(I borrowed more money so I can make up for the losses.)

"Walang magagawa [kung di mangutang]. Talo gawa ng nadali ng bulkan," he said.

(I can't do anything but borrow more money. I suffered losses because the volcano damaged my crops.)

With piling debt and nearly no income, Villanueva plans to convert his pineapple plantation to a corn and peanut field to make money faster.

A farmer sprays his plants with water to wash off the ash on his pineapple plants in Amadeo town, Cavite, on January 22, 2020. George Calvelo, ABS-CBN News

"Mahina ang kita sa mani at mais kaya nga lang, mas maganda na din yung mayroon konting kikitain," Villanueva said, noting that he can harvest these crops sooner compared to pineapples.

(Harvesting peanut and corn reaps a smaller income, but that's better than having nothing.)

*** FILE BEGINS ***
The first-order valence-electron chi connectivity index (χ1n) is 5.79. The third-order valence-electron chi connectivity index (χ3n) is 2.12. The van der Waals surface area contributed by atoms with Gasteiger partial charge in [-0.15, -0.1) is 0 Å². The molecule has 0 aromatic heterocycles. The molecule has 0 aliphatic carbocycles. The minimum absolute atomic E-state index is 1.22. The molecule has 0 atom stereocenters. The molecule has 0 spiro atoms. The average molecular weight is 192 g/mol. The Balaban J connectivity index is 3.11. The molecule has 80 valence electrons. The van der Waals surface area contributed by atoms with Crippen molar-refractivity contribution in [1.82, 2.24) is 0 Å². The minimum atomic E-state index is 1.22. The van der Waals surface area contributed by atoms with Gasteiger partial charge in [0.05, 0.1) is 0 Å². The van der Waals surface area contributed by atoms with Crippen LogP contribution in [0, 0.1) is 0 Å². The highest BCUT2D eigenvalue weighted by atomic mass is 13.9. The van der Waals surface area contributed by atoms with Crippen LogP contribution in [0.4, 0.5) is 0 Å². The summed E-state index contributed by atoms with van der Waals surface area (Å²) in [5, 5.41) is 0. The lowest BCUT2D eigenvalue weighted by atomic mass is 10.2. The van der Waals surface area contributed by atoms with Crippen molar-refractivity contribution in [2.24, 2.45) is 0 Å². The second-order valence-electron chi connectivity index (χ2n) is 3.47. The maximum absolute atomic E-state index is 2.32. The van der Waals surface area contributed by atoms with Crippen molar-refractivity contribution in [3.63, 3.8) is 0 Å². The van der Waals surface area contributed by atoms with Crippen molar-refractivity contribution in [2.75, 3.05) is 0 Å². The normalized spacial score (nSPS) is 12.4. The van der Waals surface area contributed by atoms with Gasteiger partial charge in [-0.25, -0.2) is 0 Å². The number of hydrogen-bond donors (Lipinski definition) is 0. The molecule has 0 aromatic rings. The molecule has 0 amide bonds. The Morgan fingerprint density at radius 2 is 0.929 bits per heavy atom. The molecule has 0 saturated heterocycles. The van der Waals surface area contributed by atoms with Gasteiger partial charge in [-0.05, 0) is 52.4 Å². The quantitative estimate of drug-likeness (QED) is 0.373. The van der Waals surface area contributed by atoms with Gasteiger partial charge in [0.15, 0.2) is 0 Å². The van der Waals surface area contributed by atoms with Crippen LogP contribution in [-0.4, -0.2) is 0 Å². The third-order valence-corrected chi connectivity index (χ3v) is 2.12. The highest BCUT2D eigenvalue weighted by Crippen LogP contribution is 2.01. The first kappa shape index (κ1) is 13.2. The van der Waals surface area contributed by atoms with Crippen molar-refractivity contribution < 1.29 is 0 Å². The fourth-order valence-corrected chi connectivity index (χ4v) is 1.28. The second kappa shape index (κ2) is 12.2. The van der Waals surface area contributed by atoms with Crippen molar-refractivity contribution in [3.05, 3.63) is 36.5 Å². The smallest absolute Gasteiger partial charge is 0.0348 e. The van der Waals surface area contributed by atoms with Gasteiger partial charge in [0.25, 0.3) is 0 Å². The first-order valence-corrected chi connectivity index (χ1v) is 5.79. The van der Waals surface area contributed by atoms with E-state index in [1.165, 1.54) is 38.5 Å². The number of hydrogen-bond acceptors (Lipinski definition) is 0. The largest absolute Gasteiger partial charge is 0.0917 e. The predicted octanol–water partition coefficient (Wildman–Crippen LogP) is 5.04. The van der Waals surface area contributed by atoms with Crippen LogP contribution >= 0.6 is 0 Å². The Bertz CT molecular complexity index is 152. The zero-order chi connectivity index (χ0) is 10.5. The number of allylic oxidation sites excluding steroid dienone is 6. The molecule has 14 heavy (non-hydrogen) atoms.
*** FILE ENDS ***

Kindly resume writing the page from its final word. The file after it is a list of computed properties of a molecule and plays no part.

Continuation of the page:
Finding a job other than farming or relocating to another province is not an option for Villanueva, who has been tending to his pineapple field for 3 decades.

"Minulat na sakin nung mga magulang ko ang pagtatanim," he said.

(My parents raised me through farming and as a farmer.)

"Wala naman akong alam na ibang trabaho kaya hanggang diyan na lang talaga."

(I don't know any other job so I have no choice but to settle with this.)


Randy Mendoza took pride in the Robusta and Barako beans that grew in his backyard farm, but the blistering dirt from the Taal eruption also scorched his coffee and banana trees, leaving his family with no harvest for 5 months.

Mendoza lost about P100,000 ($2,034) in potential income, and has been using his family's savings and relief goods to survive the crisis.

"Tipid ang paggastos namin... Bukod sa tulong ng gobyerno, meron din kaming mga tanim at alagang manok na puwede iluto 'pag wala na talaga," he said.

(We’re mindful of our spending... Besides government aid, we also have backyard vegetables and live chickens we can cook if ever our funds run out.)